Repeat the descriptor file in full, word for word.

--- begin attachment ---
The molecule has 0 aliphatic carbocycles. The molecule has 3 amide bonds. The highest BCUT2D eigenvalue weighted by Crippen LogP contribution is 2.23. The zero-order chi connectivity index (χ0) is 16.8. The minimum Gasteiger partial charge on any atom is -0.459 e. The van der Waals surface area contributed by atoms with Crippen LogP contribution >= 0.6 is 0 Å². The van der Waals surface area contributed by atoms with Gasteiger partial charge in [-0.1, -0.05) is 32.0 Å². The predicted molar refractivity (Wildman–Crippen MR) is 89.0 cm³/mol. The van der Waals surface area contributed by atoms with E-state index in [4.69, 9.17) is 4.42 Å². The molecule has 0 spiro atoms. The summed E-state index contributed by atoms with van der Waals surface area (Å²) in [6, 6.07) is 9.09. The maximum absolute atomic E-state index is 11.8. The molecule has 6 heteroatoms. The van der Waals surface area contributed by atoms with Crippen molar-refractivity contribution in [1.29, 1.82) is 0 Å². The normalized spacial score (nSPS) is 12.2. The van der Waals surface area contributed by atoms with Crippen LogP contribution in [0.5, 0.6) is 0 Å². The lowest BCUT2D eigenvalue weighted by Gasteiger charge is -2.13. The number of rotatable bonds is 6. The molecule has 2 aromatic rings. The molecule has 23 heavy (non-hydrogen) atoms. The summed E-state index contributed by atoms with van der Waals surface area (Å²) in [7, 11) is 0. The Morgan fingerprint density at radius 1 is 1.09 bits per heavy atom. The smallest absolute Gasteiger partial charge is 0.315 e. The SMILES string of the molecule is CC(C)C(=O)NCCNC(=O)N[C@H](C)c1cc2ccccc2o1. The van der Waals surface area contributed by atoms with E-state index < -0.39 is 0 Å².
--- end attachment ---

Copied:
The molecule has 0 aliphatic carbocycles. The molecule has 3 amide bonds. The highest BCUT2D eigenvalue weighted by Crippen LogP contribution is 2.23. The zero-order chi connectivity index (χ0) is 16.8. The minimum Gasteiger partial charge on any atom is -0.459 e. The van der Waals surface area contributed by atoms with Crippen LogP contribution >= 0.6 is 0 Å². The van der Waals surface area contributed by atoms with Gasteiger partial charge in [-0.1, -0.05) is 32.0 Å². The predicted molar refractivity (Wildman–Crippen MR) is 89.0 cm³/mol. The van der Waals surface area contributed by atoms with E-state index in [4.69, 9.17) is 4.42 Å². The molecule has 0 spiro atoms. The summed E-state index contributed by atoms with van der Waals surface area (Å²) in [6, 6.07) is 9.09. The maximum absolute atomic E-state index is 11.8. The molecule has 6 heteroatoms. The van der Waals surface area contributed by atoms with Crippen molar-refractivity contribution in [1.29, 1.82) is 0 Å². The normalized spacial score (nSPS) is 12.2. The van der Waals surface area contributed by atoms with Crippen LogP contribution in [0.5, 0.6) is 0 Å². The lowest BCUT2D eigenvalue weighted by Gasteiger charge is -2.13. The number of rotatable bonds is 6. The molecule has 2 aromatic rings. The molecule has 23 heavy (non-hydrogen) atoms. The summed E-state index contributed by atoms with van der Waals surface area (Å²) in [7, 11) is 0. The Morgan fingerprint density at radius 1 is 1.09 bits per heavy atom. The smallest absolute Gasteiger partial charge is 0.315 e. The SMILES string of the molecule is CC(C)C(=O)NCCNC(=O)N[C@H](C)c1cc2ccccc2o1. The van der Waals surface area contributed by atoms with E-state index < -0.39 is 0 Å².